Managing Edema: Compression Techniques Post-Injury


Acute injuries happen suddenly, such as twisting an ankle or from a fall. Chronic injuries develop over a longer period (weeks or even months), which are often a result of overuse or build-up of damage in the body. Signs of injury often start with pain and then oedema. Oedemas can also exacerbate several symptoms, including pain, reducing the ability to move, and any other underlying health conditions. It is important to notice these and get appropriate treatment to prevent further deterioration and to promote effective healing. The treatment depends on the type and severity of the injury. Minor injuries often require treatment at home through rest, ice, compression, and elevation (R.I.C.E). Correct use of compression techniques can help reduce oedemas, promote effective healing, and improve the quality of life. However, for more severe injuries, a healthcare provider may incorporate further effective treatment plans. This may include rehabilitation, fitting a cast, brace or splint.1, 2 This article focuses on compression techniques to manage oedemas after injury.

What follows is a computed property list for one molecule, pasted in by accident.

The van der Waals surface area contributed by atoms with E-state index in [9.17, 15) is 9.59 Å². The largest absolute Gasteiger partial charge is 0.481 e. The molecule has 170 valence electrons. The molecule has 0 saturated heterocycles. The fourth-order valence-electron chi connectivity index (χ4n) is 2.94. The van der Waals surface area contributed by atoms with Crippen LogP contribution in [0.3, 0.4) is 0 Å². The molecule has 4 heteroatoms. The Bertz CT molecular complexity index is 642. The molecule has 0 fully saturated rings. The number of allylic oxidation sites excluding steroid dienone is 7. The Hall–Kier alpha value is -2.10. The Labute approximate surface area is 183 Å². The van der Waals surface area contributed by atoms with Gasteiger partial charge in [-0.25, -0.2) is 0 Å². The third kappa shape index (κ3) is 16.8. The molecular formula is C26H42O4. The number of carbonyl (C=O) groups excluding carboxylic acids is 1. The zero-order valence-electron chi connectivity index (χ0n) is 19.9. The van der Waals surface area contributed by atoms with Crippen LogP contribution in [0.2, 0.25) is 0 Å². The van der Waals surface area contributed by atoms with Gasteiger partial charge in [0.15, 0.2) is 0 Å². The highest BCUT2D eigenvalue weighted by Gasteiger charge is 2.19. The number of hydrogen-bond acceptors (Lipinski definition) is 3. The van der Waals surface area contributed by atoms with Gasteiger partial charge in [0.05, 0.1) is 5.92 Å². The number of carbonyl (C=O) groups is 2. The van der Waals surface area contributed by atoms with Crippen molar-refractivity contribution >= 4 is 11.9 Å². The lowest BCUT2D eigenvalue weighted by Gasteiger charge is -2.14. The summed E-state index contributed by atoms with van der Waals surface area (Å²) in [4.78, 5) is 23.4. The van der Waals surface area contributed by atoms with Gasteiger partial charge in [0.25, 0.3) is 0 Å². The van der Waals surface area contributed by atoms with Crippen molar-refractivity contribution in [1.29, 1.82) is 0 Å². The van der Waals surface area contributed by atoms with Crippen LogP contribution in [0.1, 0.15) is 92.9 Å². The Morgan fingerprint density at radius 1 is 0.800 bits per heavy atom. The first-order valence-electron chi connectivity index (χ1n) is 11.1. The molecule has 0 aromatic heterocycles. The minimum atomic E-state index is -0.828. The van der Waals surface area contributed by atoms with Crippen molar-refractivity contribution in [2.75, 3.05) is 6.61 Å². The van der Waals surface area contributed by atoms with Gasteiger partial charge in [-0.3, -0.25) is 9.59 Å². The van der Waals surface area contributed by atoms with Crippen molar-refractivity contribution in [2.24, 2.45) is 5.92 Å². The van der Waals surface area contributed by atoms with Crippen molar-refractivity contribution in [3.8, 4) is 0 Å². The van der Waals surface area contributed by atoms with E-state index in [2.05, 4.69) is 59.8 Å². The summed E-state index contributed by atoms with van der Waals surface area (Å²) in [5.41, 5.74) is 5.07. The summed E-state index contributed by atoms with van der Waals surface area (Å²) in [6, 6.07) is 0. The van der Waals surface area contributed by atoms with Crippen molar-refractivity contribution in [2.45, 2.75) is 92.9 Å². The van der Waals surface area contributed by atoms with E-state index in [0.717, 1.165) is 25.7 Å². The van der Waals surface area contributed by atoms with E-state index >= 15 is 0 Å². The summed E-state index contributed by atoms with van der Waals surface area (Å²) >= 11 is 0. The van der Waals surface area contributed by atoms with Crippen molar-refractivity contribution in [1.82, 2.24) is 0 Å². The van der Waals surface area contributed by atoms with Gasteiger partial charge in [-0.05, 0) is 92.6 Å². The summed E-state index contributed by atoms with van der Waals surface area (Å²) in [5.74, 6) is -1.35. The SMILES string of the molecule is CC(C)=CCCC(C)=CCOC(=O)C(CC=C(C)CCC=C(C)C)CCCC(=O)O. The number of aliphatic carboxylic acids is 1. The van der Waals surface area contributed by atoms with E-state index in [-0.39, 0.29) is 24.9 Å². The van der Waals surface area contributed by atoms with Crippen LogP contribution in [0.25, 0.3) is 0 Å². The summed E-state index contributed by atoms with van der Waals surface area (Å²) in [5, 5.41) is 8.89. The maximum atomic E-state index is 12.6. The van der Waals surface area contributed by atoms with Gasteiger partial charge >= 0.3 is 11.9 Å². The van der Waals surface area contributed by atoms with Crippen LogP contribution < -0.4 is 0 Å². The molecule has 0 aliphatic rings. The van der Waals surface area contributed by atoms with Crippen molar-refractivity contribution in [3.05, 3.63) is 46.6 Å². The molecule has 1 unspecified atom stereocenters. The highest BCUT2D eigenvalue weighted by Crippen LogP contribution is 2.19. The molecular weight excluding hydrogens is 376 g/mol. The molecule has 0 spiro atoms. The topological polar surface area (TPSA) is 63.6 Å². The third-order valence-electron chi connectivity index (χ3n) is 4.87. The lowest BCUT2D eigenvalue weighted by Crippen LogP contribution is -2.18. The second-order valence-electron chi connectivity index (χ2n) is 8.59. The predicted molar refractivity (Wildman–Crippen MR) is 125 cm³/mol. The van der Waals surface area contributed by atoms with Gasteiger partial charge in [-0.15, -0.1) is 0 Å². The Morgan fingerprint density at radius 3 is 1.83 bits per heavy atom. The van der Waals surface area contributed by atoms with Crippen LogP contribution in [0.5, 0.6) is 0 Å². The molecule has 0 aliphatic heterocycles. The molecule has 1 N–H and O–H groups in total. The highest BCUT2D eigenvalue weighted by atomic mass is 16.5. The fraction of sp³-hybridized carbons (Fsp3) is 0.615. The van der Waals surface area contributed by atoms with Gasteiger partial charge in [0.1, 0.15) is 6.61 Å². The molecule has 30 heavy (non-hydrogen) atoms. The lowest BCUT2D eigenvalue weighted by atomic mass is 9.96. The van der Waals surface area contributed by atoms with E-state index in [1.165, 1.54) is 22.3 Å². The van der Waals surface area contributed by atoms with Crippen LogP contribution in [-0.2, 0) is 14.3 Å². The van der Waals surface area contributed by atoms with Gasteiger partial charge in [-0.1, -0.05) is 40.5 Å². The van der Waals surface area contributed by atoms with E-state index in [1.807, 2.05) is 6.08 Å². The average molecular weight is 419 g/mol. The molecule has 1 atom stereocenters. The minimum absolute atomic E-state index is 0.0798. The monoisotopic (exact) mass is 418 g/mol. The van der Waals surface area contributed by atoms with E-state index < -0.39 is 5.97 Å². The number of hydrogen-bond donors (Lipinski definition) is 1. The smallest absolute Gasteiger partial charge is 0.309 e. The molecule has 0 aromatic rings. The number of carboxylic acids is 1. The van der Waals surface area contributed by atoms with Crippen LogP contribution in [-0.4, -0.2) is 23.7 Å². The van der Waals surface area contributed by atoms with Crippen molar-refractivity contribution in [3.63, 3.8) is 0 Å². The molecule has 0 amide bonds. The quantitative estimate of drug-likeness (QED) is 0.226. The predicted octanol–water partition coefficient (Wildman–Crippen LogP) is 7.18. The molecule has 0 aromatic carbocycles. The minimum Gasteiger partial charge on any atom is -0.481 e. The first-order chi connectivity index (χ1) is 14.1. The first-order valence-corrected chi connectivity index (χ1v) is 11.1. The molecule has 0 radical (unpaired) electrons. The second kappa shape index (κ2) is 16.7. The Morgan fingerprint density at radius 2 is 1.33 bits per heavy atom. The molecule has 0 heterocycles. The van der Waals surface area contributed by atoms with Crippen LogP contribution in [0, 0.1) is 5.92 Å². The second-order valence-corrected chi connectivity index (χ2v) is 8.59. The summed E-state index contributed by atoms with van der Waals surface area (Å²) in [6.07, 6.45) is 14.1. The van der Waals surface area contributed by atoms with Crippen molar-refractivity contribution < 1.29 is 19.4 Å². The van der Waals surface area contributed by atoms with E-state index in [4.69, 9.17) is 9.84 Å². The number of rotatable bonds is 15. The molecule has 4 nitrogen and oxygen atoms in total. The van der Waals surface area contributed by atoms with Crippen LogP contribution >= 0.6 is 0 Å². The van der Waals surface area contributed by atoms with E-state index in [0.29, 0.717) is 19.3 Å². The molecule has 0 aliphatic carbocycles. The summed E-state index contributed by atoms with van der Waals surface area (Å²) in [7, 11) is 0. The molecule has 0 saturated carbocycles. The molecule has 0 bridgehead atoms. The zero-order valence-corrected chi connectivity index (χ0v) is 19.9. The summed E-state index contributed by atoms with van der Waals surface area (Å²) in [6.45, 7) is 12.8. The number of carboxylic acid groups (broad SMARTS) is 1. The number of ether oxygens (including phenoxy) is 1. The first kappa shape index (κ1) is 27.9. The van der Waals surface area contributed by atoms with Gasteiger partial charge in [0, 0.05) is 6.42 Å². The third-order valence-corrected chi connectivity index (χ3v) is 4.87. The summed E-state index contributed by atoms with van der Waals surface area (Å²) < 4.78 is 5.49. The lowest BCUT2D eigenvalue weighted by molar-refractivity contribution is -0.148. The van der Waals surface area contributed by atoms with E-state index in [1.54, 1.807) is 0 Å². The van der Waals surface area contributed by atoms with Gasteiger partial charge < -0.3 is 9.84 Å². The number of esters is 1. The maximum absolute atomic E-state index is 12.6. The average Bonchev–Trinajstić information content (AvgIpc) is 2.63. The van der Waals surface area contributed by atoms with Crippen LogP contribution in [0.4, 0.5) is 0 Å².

Understanding edema

Definition and common causes

So, what exactly is an oedema? 60% of our total body mass consists of water. Fluid movement and storage are largely well-regulated by the body.3 Edema, in other words, is known as swelling. It is a medical condition notable for the abnormal excess accumulation of fluid in the body tissues. The accumulation of fluid can occur in various body parts, such as the legs, ankles, hands or feet. Edemas can occur as a natural reaction after an injury, such as fractures, sprains, or strains. One common cause is after an injury, but oedema can also occur for various causes, including infections, fluid retention during pregnancy, and heart, kidney, or liver conditions.6 There are also many different types of oedemas which are dependent on the cause(s), such as haematomas (abnormal pooling of blood outside the blood vessels), lymphedema (a chronic condition caused by damage in the lymphatic system), cardiogenic oedema (due to heart problems) and many more. Therefore, it is vital to identify and address the underlying cause of oedema, as the treatment can vary depending on the specific cause.6

Note: this article focuses on compression techniques for post-injury oedema and does not advise on how to distinguish what injury or type of oedema. Therefore, if there are any concerns or suspect any of the following symptoms, please consult with your healthcare provider immediately for the best-personalised treatment plan:1,2,10,11

  • Unbearable or severe pain and/or bruising 
  • Worsening of symptoms, such as increasing swelling or pain 
  • Unsettled swelling for more than a couple of days
  • Any broken bones or ruptured ligaments
  • Any deformation, fracture or dislocation after injury 
  • Any discolouration of the skin indicating signs of loss of circulation - such as pale, bluish skin, with numbness and/or cold to touch and feel. 
  • Unstable movement or power, even after the swelling has reduced 

Overview of post-injury oedemas